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See also: zénith



Diagram showing the relationship between the zenith, the nadir, and different types of horizon. Note that the zenith is opposite the nadir.

From Middle English cenyth, from Medieval Latin cenit, from Arabic سَمْت(samt, direction, path), from the fuller form سَمْت اَلرَّأْس(samt ar-raʾs, direction of the head). The -ni- for -m- is sometimes thought to be due to a misreading of the three strokes, which is plausible, though it could be a mere phonetic approximation.



zenith (plural zeniths)

  1. (astronomy) The point in the sky vertically above a given position or observer; the point in the celestial sphere opposite the nadir.
    Antonyms: nadir, perigee
    • 1638 Herbert, Sir Thomas Some years travels into divers parts of Asia and Afrique
      The 12 day wee had the wind high and large ſo that in two dayes ſaile we made the Sunne our Zenith or verticall point []
    • 1671–1693: Rev. Thomas Jolly, private notebook; printed in: 1895, Henry Fishwick (editor), The Note Book of the Rev. Thomas Jolly: A.D. 1671–1693. Extracts from the Church Books of Altham and Wymondhouses, 1649–1725. And an Account of the Jolly Family of Standish, Gorton, and Altham, page 44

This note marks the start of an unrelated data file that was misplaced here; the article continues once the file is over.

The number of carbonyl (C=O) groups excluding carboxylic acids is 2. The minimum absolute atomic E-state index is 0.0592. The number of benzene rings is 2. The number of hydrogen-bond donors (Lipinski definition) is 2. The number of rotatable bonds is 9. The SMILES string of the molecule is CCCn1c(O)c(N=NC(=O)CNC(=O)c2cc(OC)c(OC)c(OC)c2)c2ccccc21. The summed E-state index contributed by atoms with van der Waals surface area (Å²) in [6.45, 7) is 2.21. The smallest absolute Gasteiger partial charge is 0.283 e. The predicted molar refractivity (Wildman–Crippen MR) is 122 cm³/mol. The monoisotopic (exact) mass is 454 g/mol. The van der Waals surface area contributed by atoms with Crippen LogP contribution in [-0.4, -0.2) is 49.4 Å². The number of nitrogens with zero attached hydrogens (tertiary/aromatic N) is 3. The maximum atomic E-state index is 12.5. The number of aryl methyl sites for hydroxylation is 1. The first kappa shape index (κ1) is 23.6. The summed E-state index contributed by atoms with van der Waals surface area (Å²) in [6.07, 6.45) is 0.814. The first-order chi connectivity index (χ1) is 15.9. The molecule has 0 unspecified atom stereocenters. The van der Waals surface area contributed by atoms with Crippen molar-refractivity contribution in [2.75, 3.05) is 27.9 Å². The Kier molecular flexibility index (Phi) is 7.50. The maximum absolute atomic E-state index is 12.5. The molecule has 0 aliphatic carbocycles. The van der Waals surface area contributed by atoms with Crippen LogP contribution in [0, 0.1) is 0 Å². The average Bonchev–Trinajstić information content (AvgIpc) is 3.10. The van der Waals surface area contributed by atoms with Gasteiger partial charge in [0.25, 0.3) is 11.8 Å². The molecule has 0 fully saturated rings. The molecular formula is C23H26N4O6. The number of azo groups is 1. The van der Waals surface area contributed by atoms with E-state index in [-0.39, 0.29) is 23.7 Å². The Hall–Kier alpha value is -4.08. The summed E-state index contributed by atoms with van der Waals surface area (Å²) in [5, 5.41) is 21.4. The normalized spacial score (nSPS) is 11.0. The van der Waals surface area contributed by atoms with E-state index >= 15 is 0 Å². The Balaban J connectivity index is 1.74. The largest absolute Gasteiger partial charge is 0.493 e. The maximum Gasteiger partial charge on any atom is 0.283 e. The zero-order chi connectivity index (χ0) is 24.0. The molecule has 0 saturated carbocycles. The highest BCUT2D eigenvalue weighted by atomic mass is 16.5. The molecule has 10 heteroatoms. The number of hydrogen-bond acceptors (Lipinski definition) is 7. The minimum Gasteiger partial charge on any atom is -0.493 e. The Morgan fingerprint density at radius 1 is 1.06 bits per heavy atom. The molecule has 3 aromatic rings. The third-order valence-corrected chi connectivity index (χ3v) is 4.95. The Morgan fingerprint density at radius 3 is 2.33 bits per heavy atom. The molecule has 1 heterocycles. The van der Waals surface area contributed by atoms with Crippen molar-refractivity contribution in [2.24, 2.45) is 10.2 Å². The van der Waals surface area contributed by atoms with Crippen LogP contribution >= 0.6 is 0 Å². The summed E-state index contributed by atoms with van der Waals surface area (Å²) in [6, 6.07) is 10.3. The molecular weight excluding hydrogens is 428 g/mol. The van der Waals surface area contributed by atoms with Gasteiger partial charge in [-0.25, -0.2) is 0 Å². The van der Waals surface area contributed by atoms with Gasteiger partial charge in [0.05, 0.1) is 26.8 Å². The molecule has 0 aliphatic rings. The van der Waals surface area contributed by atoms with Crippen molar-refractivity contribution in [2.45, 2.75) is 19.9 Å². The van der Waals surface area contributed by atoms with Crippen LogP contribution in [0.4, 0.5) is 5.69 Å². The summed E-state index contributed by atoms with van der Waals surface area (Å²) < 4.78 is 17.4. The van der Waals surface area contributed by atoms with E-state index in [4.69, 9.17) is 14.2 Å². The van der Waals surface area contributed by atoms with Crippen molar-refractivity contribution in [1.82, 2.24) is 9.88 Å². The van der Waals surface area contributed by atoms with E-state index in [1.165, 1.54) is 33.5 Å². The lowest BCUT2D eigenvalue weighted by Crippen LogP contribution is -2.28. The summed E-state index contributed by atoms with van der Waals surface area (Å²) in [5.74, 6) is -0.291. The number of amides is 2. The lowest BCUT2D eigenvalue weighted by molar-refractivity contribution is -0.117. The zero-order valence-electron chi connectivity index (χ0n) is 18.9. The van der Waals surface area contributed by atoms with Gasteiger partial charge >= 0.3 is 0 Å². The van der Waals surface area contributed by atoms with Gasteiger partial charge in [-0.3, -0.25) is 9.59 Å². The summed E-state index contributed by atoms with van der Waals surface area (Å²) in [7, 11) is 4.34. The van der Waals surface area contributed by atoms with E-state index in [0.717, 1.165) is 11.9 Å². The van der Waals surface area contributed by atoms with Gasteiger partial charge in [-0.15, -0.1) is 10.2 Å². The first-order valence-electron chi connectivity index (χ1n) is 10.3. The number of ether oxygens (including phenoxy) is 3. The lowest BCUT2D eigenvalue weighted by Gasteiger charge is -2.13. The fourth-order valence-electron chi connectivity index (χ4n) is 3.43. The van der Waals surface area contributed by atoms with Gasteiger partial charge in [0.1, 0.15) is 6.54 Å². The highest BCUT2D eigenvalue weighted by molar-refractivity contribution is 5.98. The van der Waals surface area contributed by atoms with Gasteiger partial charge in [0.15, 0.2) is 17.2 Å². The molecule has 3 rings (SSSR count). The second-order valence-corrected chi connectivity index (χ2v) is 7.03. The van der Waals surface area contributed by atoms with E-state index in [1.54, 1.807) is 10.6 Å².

In this 10th m. appeared that prodigious Comett the tayl whereof was like the blade of a double edged sword, and reached almost from the horizon to the zenith.
    • 1938, Xavier Herbert, Capricornia, New York: D. Appleton-Century, 1943, Chapter XI, p. 180, [1]
      In the east a pillar of cloud reared from horizon to zenith, with a kind of arm outstretched like a threatening colossus.
  2. (astronomy) The highest point in the sky reached by a celestial body.
    • 1719- Daniel Defoe, Robinson Crusoe
      [] in the middle of the day, when the sun was in the zenith, the violence of the heat was too great to stir out []
    • 1920, Peter B. Kyne, The Understanding Heart, Chapter II:
      As far to the west as Monica could see, her world was a sea of fog, [] . Above it arched a cerulean sky; as the sun climbed to the zenith, [] , the fog gradually took on a bluish tinge.
  3. (by extension) Highest point or state; peak.
    Synonyms: acme, apogee, culmination, pinnacle
    • 1610–1611, William Shakespeare, “The Tempest”, in Mr. William Shakespeares Comedies, Histories, & Tragedies: Published According to the True Originall Copies (First Folio), London: Printed by Isaac Iaggard, and Ed[ward] Blount, published 1623, OCLC 606515358, [Act I, scene ii]:
      I find my zenith doth depend upon / A most auspicious star.
    • 1848, Thomas Babington Macaulay, chapter 13, in The History of England from the Accession of James II:
      It was during those civil troubles [] this aspiring family reached the zenith.
    • 1900, William Beckford, The History of the Caliph Vathek[2], page 173:
      "There for a while I enjoyed myself in the zenith of glory and pleasure."

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